Those interns spent time building deeper relationships with shoe distribution partners like the Ottawa Mission, a foundational support organization for those who experience homelessness in Ottawa. At a breakfast event on August 11, Dymon and the Shoe Bank showed up and distributed hundreds of pairs of shoes. The relationship with Ottawa Mission is just one example of the sort of sustained impact that would not be possible without collaboration from Dymon.  At the conclusion of the summer, Dymon directly hired one of the students to continue to work part-time on SBC projects.

In addition to the 40,000+ pairs of shoes that have been distributed to individuals across Canada, SBC and Dymon are now piloting a mobile shoe truck designed to give away free shoes to those in need. The mobile shoe truck, which is essentially a pop-up store, has the ability to reach those in Ottawa who may not have regular access to shoes provided by SBC.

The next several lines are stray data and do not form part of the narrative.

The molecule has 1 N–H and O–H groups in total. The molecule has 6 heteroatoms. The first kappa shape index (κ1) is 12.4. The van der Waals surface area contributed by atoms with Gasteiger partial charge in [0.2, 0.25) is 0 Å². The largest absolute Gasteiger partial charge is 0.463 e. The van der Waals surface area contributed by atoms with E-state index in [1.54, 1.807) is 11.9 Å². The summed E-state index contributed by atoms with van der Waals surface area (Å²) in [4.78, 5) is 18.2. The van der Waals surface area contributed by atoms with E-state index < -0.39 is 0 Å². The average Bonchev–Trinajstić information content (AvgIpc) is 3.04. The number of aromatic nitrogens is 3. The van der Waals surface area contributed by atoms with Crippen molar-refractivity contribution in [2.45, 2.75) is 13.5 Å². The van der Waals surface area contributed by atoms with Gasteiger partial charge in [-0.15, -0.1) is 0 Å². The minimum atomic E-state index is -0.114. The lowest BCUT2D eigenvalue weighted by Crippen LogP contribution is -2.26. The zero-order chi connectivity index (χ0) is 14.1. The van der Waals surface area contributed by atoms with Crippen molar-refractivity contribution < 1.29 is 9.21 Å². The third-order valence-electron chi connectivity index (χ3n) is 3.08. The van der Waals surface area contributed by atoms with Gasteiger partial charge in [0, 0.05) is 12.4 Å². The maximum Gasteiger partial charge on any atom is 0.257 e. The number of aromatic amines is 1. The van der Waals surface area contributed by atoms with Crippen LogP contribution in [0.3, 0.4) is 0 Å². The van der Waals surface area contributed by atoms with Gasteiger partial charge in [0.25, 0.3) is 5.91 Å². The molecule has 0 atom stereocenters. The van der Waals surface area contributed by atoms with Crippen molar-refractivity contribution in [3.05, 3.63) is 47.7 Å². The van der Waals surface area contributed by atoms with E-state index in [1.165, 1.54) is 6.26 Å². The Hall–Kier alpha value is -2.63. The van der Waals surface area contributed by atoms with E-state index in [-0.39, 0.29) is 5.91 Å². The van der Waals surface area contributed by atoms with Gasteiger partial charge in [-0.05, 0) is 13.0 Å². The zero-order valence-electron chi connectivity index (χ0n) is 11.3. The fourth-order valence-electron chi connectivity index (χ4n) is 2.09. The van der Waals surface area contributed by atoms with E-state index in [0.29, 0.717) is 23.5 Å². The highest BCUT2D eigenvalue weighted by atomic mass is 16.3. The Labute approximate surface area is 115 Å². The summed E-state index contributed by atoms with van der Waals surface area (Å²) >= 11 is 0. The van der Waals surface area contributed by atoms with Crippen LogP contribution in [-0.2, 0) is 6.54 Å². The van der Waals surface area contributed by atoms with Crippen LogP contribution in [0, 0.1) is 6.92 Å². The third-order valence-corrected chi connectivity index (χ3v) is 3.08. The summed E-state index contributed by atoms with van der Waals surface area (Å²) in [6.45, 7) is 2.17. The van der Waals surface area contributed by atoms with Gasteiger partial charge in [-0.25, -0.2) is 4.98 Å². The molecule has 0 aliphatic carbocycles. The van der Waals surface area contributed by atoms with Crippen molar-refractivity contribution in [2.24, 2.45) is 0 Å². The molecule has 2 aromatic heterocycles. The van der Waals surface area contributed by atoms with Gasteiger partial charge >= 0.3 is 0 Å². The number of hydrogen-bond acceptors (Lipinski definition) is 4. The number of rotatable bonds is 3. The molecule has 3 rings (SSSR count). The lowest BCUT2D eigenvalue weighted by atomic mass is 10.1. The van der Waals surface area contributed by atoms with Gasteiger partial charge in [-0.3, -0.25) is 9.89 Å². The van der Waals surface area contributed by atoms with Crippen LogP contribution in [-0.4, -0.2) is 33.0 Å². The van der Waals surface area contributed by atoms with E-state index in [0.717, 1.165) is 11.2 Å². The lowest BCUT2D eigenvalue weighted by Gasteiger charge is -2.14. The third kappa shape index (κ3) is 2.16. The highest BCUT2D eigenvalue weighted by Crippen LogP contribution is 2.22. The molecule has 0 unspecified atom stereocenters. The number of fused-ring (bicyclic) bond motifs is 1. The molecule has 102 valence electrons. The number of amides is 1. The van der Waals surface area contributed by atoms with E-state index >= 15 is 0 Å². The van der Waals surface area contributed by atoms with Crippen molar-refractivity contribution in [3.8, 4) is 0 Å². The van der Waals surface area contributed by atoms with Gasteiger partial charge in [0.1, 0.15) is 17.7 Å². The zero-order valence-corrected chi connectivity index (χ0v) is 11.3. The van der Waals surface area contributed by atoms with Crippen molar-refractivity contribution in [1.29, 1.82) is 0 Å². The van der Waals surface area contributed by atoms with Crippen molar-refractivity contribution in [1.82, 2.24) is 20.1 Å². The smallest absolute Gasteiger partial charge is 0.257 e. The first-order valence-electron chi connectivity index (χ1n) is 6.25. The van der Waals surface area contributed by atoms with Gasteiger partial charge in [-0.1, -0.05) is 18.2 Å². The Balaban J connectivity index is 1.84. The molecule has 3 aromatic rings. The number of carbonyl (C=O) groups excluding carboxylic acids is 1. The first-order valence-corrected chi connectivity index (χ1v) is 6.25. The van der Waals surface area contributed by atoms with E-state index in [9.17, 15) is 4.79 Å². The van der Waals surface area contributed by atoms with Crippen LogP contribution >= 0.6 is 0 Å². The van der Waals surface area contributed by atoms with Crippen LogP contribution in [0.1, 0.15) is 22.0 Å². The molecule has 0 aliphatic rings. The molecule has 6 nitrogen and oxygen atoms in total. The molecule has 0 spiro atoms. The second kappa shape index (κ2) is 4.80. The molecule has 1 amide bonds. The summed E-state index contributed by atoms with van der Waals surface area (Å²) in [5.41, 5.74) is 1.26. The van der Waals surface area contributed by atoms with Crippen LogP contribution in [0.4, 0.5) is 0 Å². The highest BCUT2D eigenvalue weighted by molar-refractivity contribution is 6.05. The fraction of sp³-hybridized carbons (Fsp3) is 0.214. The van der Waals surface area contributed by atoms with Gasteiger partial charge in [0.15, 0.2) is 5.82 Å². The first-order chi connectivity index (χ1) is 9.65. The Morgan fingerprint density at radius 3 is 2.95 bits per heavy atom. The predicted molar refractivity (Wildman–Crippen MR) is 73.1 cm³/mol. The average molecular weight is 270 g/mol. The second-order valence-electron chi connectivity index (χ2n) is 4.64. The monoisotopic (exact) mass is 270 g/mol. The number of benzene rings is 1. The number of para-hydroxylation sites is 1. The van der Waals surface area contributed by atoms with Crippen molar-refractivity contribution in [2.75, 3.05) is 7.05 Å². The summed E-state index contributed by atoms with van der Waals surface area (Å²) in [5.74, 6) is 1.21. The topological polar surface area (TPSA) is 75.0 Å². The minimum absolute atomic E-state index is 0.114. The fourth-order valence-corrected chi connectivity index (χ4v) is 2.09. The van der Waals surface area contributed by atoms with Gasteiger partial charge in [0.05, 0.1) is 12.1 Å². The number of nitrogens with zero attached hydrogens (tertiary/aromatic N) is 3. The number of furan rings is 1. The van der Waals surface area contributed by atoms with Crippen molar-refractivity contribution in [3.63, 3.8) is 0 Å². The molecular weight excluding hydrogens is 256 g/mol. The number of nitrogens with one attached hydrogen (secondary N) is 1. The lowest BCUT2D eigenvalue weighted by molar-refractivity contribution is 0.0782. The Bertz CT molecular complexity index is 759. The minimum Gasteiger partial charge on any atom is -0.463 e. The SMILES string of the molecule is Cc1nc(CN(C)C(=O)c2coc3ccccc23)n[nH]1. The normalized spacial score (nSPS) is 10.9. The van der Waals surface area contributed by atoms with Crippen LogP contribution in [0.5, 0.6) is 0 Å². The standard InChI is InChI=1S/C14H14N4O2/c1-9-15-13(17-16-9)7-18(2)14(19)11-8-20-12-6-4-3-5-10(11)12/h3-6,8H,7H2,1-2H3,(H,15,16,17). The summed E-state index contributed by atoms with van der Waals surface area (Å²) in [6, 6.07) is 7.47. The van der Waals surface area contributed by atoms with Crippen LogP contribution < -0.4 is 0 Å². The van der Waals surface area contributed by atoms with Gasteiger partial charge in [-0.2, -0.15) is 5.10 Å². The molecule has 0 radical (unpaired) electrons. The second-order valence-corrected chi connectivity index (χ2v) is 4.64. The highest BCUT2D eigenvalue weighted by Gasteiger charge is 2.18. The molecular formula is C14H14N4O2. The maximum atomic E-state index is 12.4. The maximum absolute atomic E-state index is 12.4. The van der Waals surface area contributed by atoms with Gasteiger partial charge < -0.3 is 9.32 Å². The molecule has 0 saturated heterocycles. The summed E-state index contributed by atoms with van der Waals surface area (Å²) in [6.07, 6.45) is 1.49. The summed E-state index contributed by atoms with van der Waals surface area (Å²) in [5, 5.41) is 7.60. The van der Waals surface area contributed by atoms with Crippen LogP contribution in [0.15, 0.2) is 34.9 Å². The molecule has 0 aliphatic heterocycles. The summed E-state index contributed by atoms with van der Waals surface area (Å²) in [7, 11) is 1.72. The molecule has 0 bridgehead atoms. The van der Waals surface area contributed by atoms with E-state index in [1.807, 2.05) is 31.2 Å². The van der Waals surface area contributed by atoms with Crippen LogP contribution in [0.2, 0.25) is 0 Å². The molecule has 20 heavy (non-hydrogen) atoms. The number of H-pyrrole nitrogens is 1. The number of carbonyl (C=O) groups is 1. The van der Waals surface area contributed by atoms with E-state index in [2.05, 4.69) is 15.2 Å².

A Growing Movement

This approach of creating social purpose and value by integrating directly into business practices is an approach that is growing in popularity. The United Way of the Lower Mainland in BC is working with companies interested in increasing their positive social impact and growing their business by adopting and pursuing social purpose. Some of the companies participating with United Way include Mountain Equipment Coop, Telus, and Vancity. Mary Ellen Schaafsma, Director of Social Innovation & Research says: